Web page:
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Laboratories of Democracy

Saturday, March 1, 1997

When a wheelchair-bound neighbor was beaten and another friend was raped and robbed in the space of two weeks, Ken Donovan was horrified. Feeling that ordinary citizens could do more to protect their own communities, Donovan and his wife, Caroline, decided to start an anti-crime newspaper in their hometown of Tampa Bay, Florida. Once a month since 1992, the Bay Area Crusader has published the mug shots of 50 to 70 suspects and bail-jumpers wanted on arrest warrants, along with official phone numbers for calling in tips. The results have surprised everyone: In four years, 738 fugitives whose photos appeared in the Crusader have been caught-a success rate of one in three.

Low-cost publishing and Internet technology are giving citizens new tools in the fight against crime.

Not long ago, deputizing citizens in the fight against crime meant little more than hanging "Wanted" posters up in the local post office. Then in 1982, the television show America's Most Wanted popularized the idea that ordinary citizens could do more to supplement the efforts of police. Now, as crime remains at high and worrisome levels, desktop publishing and the Internet make it easier for citizens such as Ken Donovan to build on this idea.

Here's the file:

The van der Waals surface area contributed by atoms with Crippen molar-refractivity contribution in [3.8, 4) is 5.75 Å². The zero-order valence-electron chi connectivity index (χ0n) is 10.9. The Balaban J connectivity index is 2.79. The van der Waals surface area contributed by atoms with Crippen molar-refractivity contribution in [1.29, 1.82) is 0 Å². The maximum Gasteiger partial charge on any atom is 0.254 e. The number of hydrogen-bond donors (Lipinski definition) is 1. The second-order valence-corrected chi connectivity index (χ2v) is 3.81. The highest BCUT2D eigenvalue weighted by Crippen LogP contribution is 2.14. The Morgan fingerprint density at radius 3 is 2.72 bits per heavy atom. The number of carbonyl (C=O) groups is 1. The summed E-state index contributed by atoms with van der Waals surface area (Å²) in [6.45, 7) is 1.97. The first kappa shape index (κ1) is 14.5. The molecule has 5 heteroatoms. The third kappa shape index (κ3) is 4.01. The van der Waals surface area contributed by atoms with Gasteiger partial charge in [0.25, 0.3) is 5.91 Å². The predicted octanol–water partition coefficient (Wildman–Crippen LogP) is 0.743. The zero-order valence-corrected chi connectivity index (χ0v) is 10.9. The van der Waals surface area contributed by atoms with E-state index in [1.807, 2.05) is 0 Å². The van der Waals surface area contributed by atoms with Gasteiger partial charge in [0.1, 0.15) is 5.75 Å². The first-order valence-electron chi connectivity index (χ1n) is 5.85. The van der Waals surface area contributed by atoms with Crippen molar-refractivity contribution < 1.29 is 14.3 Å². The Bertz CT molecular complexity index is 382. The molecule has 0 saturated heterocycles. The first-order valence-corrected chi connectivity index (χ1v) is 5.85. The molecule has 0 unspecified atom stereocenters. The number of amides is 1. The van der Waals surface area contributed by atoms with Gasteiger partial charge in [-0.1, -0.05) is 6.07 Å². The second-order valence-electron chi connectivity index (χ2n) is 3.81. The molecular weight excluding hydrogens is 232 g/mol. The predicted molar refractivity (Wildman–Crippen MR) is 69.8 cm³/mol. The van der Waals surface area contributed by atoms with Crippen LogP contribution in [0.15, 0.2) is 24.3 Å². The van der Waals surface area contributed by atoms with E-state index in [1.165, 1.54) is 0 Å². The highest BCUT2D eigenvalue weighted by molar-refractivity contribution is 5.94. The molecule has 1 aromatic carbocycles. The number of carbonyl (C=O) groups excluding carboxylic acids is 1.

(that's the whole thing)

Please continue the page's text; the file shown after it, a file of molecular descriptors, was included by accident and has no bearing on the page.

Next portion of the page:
The Power of the Press

When he learned back in 1992 that his friends had been assaulted, Donovan was merely angry. When he learned that both assailants had outstanding arrest warrants at the time they committed their crimes, he became outraged. "I was upset at the arrogance of criminals walking among us because no one knew who they were," says Donovan. "If they are going to commit the crimes, we are going to let people know who they are."

Rita Harding and her family will forever be indebted to Donovan for doing just that. Last September, an intruder broke into the home of Harding's brother Richard Valdez and tried to rape his wife. When Valdez resisted, both he and his wife were shot. Richard Valdez didn't survive.

"This is a tragedy that has broken every one of our hearts," says Harding. "This guy being caught won't bring my brother back, but at least we'll get the feeling that someone has to pay for it."